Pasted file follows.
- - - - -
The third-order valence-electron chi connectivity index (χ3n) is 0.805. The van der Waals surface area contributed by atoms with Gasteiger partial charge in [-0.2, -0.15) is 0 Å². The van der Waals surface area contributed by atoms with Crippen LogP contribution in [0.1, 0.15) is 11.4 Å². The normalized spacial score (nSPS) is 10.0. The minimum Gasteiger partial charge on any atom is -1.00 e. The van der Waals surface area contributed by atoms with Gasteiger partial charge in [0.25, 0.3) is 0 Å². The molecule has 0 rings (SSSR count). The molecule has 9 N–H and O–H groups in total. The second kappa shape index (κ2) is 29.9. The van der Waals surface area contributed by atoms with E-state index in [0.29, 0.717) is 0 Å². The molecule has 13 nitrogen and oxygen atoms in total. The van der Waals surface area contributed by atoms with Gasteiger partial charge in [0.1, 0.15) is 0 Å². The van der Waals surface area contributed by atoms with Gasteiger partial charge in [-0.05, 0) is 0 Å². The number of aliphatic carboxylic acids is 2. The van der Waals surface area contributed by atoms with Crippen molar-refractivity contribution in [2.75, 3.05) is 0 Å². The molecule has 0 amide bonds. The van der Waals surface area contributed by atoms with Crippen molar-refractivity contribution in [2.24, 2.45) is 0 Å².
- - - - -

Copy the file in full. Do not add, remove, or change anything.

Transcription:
The third-order valence-electron chi connectivity index (χ3n) is 0.805. The van der Waals surface area contributed by atoms with Gasteiger partial charge in [-0.2, -0.15) is 0 Å². The van der Waals surface area contributed by atoms with Crippen LogP contribution in [0.1, 0.15) is 11.4 Å². The normalized spacial score (nSPS) is 10.0. The minimum Gasteiger partial charge on any atom is -1.00 e. The van der Waals surface area contributed by atoms with Gasteiger partial charge in [0.25, 0.3) is 0 Å². The molecule has 0 rings (SSSR count). The molecule has 9 N–H and O–H groups in total. The second kappa shape index (κ2) is 29.9. The van der Waals surface area contributed by atoms with E-state index in [0.29, 0.717) is 0 Å². The molecule has 13 nitrogen and oxygen atoms in total. The van der Waals surface area contributed by atoms with Gasteiger partial charge in [0.1, 0.15) is 0 Å². The van der Waals surface area contributed by atoms with Gasteiger partial charge in [-0.05, 0) is 0 Å². The number of aliphatic carboxylic acids is 2. The van der Waals surface area contributed by atoms with Crippen molar-refractivity contribution in [2.75, 3.05) is 0 Å². The molecule has 0 amide bonds. The van der Waals surface area contributed by atoms with Crippen molar-refractivity contribution in [2.24, 2.45) is 0 Å².